By 1935, more than half of New Mexico's population was involved in one or another of the WPA projects . . . including the inspired Public Works of Art Project. More than 65 murals with varied subject material were created in New Mexico during the Depression. In addition to these murals, more than 650 paintings, ten sculptural pieces, and numerous indigenous Hispanic and Native American crafts were sponsored by the WPA.

Although many of the treasures created by these artists still exist in museums and public buildings today, some have been painted over, destroyed, or stolen during the course of the past 60 years. In 1993, the Secretary of State's office in Santa Fe encouraged the formation of the New Mexico New Deal Art Restoration Task Force, a group of New Mexicans interested in preserving the New Deal art treasures and in making the public more aware of their existence. The group has photographed a sample collection of the Depression artwork and is planning a traveling exhibit for fall 1997. The goals of the non-profit Task Force are: to continue to identify New Deal Art in the state; to help communities learn more about their public art, appreciate its value and preserve it; to determine, with the help of a professional conservator, the physical condition of the artwork; to assist communities in finding funding sources for restoration and conservation of their New Deal art.

In Albuquerque, New Deal Art can be seen at the US Federal Courthouse, at Carrie Tingley Hospital, the University of New Mexico Center for the Arts, the Jonson Gallery on the UNM campus and The Albuquerque Museum. In Santa Fe's US Post Office are two imposing triptychs composed of six panels painted by Gerald Cassidy and next door at the US Courthouse are six enormous landscapes painted by Santa Fe Master William Penhallow Henderson. Highland University in Las Vegas houses an immense mural by Lloyd Moylan, as does the courthouse in Gallup and the Administration Building at Eastern New Mexico University in Portales. In Clayton, NM is a WPA Museum in which are displayed paintings, furniture, ironwork, dishes and colcha embroidery. Depression art exists in most of New Mexico's communities, and much of it has not yet been rediscovered.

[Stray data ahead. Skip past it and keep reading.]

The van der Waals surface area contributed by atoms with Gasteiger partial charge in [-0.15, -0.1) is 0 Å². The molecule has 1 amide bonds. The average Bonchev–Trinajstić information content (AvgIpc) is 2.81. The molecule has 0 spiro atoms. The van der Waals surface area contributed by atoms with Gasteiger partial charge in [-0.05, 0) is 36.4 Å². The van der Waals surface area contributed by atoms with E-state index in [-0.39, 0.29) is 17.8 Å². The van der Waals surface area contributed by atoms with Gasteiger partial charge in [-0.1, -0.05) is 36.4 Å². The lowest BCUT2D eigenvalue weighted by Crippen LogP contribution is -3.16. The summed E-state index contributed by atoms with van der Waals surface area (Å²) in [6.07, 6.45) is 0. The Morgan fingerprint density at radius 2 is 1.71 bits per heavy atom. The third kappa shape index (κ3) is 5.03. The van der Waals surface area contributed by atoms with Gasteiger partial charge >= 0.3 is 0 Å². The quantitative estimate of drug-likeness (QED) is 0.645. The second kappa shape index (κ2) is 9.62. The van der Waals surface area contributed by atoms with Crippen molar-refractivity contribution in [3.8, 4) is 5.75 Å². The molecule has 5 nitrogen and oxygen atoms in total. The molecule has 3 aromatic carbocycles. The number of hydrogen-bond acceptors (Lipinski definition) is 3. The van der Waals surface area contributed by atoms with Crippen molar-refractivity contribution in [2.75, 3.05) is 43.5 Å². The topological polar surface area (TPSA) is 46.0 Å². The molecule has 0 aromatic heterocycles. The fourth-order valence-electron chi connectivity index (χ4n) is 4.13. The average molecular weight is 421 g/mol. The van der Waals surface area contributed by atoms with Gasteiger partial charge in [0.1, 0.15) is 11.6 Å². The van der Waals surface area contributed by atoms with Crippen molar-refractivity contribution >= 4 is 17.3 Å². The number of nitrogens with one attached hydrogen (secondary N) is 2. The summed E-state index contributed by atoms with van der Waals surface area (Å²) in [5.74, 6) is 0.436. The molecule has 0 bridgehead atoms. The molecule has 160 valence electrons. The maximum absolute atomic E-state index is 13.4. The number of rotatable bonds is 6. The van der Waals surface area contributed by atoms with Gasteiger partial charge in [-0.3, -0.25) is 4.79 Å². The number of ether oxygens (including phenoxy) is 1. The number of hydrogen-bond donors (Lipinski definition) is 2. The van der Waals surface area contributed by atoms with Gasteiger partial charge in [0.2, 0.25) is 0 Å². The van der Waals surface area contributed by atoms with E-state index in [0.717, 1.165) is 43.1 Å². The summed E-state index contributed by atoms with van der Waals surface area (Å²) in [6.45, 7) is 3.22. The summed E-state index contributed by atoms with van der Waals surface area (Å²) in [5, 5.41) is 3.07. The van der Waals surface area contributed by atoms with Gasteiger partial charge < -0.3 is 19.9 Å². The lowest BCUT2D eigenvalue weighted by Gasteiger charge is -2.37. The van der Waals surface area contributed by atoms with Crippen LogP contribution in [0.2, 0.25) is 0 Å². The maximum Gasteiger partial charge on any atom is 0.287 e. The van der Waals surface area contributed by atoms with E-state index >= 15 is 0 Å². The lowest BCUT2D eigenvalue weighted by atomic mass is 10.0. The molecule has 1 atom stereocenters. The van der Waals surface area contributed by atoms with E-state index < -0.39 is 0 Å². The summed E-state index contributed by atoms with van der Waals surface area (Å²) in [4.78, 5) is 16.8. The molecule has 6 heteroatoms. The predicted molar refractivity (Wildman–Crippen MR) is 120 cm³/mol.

Information about the artists who created New Deal Art in New Mexico and the locations of the artwork throughout the state can be found in a guidebook entitled Treasures on New Mexico Trails: Discover New Deal Art and Architecture by Kathryn A. Flynn, published by Sunstone Press, Santa Fe.

Inquiries about New Deal Art in New Mexico can be addressed to Kathryn Flynn, National New Deal Preservation Association on the web at www.newdeallegacy.org remote

LaGrone: Mercy

Oliver LaGrone
Carrie Tingley Hospital, Albuquerque, NM

Thanks to Annie P. Michaelis.

Originally appeared in
The Wingspread Collector’s Guide to
Albuquerque and Central & Southern New Mexico
- Volume 12

Collector’s Resources


The Albuquerque Museum | 505-243-7255
Concetta D Gallery | 505-243-5066

Santa Fe

Gerald Peters Gallery + Peters Projects | 505.954.5700
Nedra Matteucci Galleries | 505-982-4631
The Owings Gallery | 505-982-6244
New Mexico History Museum/Palace of the Governors | 505-476-5200
Windsor Betts Art Brokerage House rem 136 Grant Avenue | 505-820-1234
Zaplin Lampert Gallery | 505.982.6100


Mission Gallery | 575-758-2861